UFC veteran Victor Valimaki (pic courtesy of The Fight Club)

Light heavyweight fighter Victor Valimaki (16-7) would love to get a second chance to prove himself in the UFC. But before he can think about that, the longtime veteran has to win a fight in his hometown against Karl Knothe (17-6), a tough fighter looking to boost his own profile at Valimaki’s expense.

Valimaki and Knothe will square off on Dec. 10 at The Fight Club 12: Devastation, in Edmonton, Alberta, Canada. Although he has a game plan in mind, Valimaki is always ready for the unexpected.

“I definitely have a game plan going in, but I’m not getting too specific with it,” he told ProMMAnow.com. “That is one of those things I think I do fairly well, though, is analyze other fighters and their tendencies.”

Sometimes fighting close to home, with family and friends in attendance, can add to the pressure of a professional fight. Also, as a UFC veteran, Valimaki has that much more of a target on his back. It would make a win for Knothe that much more valuable.

But Valimaki is used to fighting for the hometown crowd and he knows that at his level, there really are no easy fights. And having that “UFC” target on his back means he has no shortage of interested opponents.

“I just look at it as another fight,” Valimaki said. “But it’s not hard to get a fight, that’s for sure. At this point, I’m either facing guys that are right up near the top or guys who are a little lower level but don’t have anything to lose.”

There are plenty of different avenues that have led fighters to a career in mixed martial arts. Some simply transition from a successful amateur wrestling career, while others among the sport’s younger generation fall in love MMA at a young age and cross-train from the beginning.

However, there is also a third group: guys intrigued by the physical chess match, maybe take up Brazilian Jiu Jitsu, and before they know it, they’re fighting on a regular basis and moving up the ranks. Valimaki falls into the last category.

“Originally I was doing it just for fun,” Valimaki said. “I started training Jiu Jitsu and I was competing in a lot of grappling tournaments.”

After only a handful of professional fights, though, Valimaki had to put his career on hold to tend to a knee injury and the birth of his daughter. Three years later, he got the itch to get back into competing, and five wins in a row — including a first-round submission victory over UFC veteran Jason Day — meant that Valimaki’s big opportunity came sooner than expected.

“I wanted to take another shot at it,” Valimaki said. “At one point I decided I was going to give myself two or three years to try and get to the UFC, but then six months later I got the offer.”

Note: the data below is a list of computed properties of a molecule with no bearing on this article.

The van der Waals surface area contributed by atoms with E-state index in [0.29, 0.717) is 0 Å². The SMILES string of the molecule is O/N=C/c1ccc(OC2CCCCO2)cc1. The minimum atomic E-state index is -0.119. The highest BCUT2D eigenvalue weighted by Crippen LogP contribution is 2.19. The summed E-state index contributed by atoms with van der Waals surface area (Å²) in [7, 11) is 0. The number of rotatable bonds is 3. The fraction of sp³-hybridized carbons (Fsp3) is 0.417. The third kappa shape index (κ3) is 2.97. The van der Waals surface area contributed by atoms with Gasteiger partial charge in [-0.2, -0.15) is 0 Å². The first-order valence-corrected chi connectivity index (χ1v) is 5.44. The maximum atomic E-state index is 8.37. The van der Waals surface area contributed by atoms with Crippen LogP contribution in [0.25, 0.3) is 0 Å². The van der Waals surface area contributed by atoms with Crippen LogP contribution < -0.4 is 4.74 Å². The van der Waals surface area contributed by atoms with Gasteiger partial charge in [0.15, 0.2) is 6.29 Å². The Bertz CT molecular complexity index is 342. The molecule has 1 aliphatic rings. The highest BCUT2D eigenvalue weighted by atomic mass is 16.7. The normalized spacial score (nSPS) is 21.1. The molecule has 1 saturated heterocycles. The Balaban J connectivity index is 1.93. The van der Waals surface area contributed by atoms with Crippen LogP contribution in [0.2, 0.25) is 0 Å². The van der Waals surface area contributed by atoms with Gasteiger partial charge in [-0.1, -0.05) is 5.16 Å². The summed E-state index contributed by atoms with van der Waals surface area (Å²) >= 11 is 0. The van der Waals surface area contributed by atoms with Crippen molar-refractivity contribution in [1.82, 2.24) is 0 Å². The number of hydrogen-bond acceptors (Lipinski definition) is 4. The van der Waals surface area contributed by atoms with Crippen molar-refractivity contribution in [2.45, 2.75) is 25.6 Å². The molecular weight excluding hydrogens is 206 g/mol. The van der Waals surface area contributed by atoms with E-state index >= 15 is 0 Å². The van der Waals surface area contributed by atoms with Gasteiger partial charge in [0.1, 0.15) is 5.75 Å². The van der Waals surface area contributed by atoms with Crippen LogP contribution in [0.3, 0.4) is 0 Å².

In December 2006, Valimaki faced David Heath at the Ultimate Fight Night 7. It was a close fight that many observers felt Valimaki won, but the judges gave Heat the split decision nod.

“It was definitely disappointing even though I thought that I won that fight,” Valimaki said. “The UFC staff people I talked to even felt like I should’ve won.”

His second shot in the Octagon didn’t go quite as well. In less than two minutes, the hard-hitting Alessio Sakara stopped Valimaki with a TKO.

“I actually felt pretty good going into the Heath fight. People talk about Octagon jitters, but I didn’t have that,” he said. “The second fight against Sakara, though, I think I was a little bit star struck, being over in Manchester, England fighting in front of 19,000 people.

“I didn’t have the right kind of training camp either. I think I did 10 rounds of striking to get ready, and to prepare for a guy like Sakara, that’s not a good idea. Looking back at it, I’m 100 times the fighter now that I was then.”

Valimaki added, “I still haven’t been hit as hard as I was in that fight.”

Valimaki had been riding a seven fight win streak, highlighted by a decision victory over former International Fight League competitor Lew Polley, but his comeback hit a speed bump with back-to-back losses to rising Canadian prospect Martin Desilets. However, he’s still optimistic he can get another shot in an elite organization.

“I’m not saying I’d go in right now and beat Anderson Silva, but I firmly believe there are a lot of guys in the UFC I could beat,” Valimaki said. “We were actually talking to the UFC recently, but that was back before [the first Desilets] loss; obviously they aren’t going to bring in a guy coming that just lost their last fight.”

Strikeforce or DREAM would be nice, but having come up short in the UFC once already, Valimaki would prefer another shot in the Octagon to erase those memories and show what he can do in the cage.

“Hopefully I can get another chance in the UFC and vindicate myself,” he said.

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